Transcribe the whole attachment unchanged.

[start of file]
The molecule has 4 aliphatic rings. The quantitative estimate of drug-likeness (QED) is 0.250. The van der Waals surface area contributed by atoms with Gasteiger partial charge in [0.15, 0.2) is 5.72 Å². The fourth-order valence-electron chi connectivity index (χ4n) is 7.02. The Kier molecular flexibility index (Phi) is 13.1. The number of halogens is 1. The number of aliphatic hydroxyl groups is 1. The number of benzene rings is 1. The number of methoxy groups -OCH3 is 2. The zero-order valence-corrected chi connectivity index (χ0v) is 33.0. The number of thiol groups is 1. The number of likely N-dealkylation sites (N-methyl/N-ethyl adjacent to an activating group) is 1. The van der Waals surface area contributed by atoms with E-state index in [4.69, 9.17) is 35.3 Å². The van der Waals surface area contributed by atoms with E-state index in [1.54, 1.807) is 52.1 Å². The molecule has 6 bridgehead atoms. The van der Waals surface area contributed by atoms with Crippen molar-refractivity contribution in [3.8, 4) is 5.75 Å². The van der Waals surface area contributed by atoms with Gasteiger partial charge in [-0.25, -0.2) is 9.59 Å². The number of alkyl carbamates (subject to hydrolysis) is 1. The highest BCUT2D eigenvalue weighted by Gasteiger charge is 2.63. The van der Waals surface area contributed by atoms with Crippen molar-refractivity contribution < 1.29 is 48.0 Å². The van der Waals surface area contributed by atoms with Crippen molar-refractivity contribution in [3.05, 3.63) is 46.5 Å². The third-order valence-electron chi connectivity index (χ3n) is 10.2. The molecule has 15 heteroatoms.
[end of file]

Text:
The molecule has 4 aliphatic rings. The quantitative estimate of drug-likeness (QED) is 0.250. The van der Waals surface area contributed by atoms with Gasteiger partial charge in [0.15, 0.2) is 5.72 Å². The fourth-order valence-electron chi connectivity index (χ4n) is 7.02. The Kier molecular flexibility index (Phi) is 13.1. The number of halogens is 1. The number of aliphatic hydroxyl groups is 1. The number of benzene rings is 1. The number of methoxy groups -OCH3 is 2. The zero-order valence-corrected chi connectivity index (χ0v) is 33.0. The number of thiol groups is 1. The number of likely N-dealkylation sites (N-methyl/N-ethyl adjacent to an activating group) is 1. The van der Waals surface area contributed by atoms with E-state index in [4.69, 9.17) is 35.3 Å². The van der Waals surface area contributed by atoms with E-state index in [1.54, 1.807) is 52.1 Å². The molecule has 6 bridgehead atoms. The van der Waals surface area contributed by atoms with Crippen molar-refractivity contribution in [3.8, 4) is 5.75 Å². The van der Waals surface area contributed by atoms with Gasteiger partial charge in [-0.25, -0.2) is 9.59 Å². The number of alkyl carbamates (subject to hydrolysis) is 1. The highest BCUT2D eigenvalue weighted by Gasteiger charge is 2.63. The van der Waals surface area contributed by atoms with Crippen molar-refractivity contribution < 1.29 is 48.0 Å². The van der Waals surface area contributed by atoms with Crippen molar-refractivity contribution in [3.05, 3.63) is 46.5 Å². The third-order valence-electron chi connectivity index (χ3n) is 10.2. The molecule has 15 heteroatoms.